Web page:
If you want, now that I am done insulting you (if you are indeed a believer), you can read my conversation with this moron. I included his last argument, and my response (which was kind of long so I had to make several comments and fill in the captcha multiple times). I thought it was pretty well written, and I hope you like it. Who knows, it might even make you think for a brief moment before going back to the more comfortable state of existence that is being thought-free and filled with divine purpose. OK, now I am done insulting you, sorry for lying the first time. Here's a link to the video whose comments the conversation can be found in, not that I watched the video before commenting, or that the identity of the video is relevant to the argument below.

Can you still be an Atheist after watching this? Overwhelming Evidence for Jesus Christ!

"Do we have any copies of Caesar's "Gallic War" or "Civil War" that are signed? I bet you believe that Caesar conquered Gaul and Pompeii despite that fact. Many things that Paul says about Jesus pass all the criteria of historical investigation: contextual credibility, independent verification, and dissimilarity. Paul met with Peter in Jerusalem in about 36. Paul met Jesus' brother there. So Paul met Jesus' closest disciple and his brother only a few years after his death. That is evidence!"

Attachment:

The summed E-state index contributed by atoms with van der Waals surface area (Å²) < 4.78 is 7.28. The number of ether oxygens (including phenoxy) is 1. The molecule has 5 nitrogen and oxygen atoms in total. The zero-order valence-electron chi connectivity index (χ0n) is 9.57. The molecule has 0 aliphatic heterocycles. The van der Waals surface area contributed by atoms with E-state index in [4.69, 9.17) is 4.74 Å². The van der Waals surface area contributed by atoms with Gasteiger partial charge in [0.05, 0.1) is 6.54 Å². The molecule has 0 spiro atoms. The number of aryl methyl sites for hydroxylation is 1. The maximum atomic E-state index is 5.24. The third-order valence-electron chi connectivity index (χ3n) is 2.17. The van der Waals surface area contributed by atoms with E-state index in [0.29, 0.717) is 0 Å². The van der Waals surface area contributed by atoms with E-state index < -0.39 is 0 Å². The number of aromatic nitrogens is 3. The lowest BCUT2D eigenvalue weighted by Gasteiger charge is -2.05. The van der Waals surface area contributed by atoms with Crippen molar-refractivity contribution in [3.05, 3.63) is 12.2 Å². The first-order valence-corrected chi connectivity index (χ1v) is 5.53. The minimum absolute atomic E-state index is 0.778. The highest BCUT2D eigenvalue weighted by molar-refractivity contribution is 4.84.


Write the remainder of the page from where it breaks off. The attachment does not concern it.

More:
- mandalago18 in reply to Alexiaden93 (show comment) 17 hours ago.

"Caesar never wrote a book called "Gallic War", that's just the war he waged at some point in his life. You are most likely looking for "Commentarii de Bello Gallico" which was written by him (Julius Caesar), and the last part was written by Aulus Hirtius. Especially in Caesar's case, we have massive amounts of contemporary evidence, including especially archaeological findings that all point to the events written in the books. Extremely many events in the Bible are indeed very questionable.
     To answer your question, ignoring your false premise (the names you cited are wrong), yes we do have signed copies. Not only are these books commonly referred to by other Roman scholars (in the same era, during Caesar's life), but the events themselves are widely documented both by literature and archaeology. Not only that, but these events do not claim to be inspired by God, nor do they describe any supernatural occurrences. As such, we wouldn't even need much evidence to accept them as valid.
     Now, as soon as a book claims to contain information that is impossible with our view of the world, we need to be far more critical and skeptical, and I assume you would agree. If you find a diary saying "Today I ate two sandwiches", you would accept it provisionally, given your view of the universe, but if you read another diary saying "Today I made a house levitate with nothing but my mind", the evidence for the event required to accept the text as fact, would be multiplied.
     Not only would you want to see if other people described this event, and maybe you would try to look for more objective sources such as archaeological finds, but even this would not be enough. You know as a human being in the 21st century that people claim to witness extraordinary events ALL THE TIME. People levitate, people rise from the dead (including Elvis Presley according to some), in fact levitation is easy to reproduce with illusion.
     Now the odd part is that you agree with me. You frequently reject claims to supernatural power even if they use exactly the same arguments as you do for the resurrection of Christ and the fulfilment of prophecies. You reject these claims even if they are more heavily documented than your Biblical claims. The only difference is your confirmation bias when it comes to things that confirm your faith in the God of Christianity.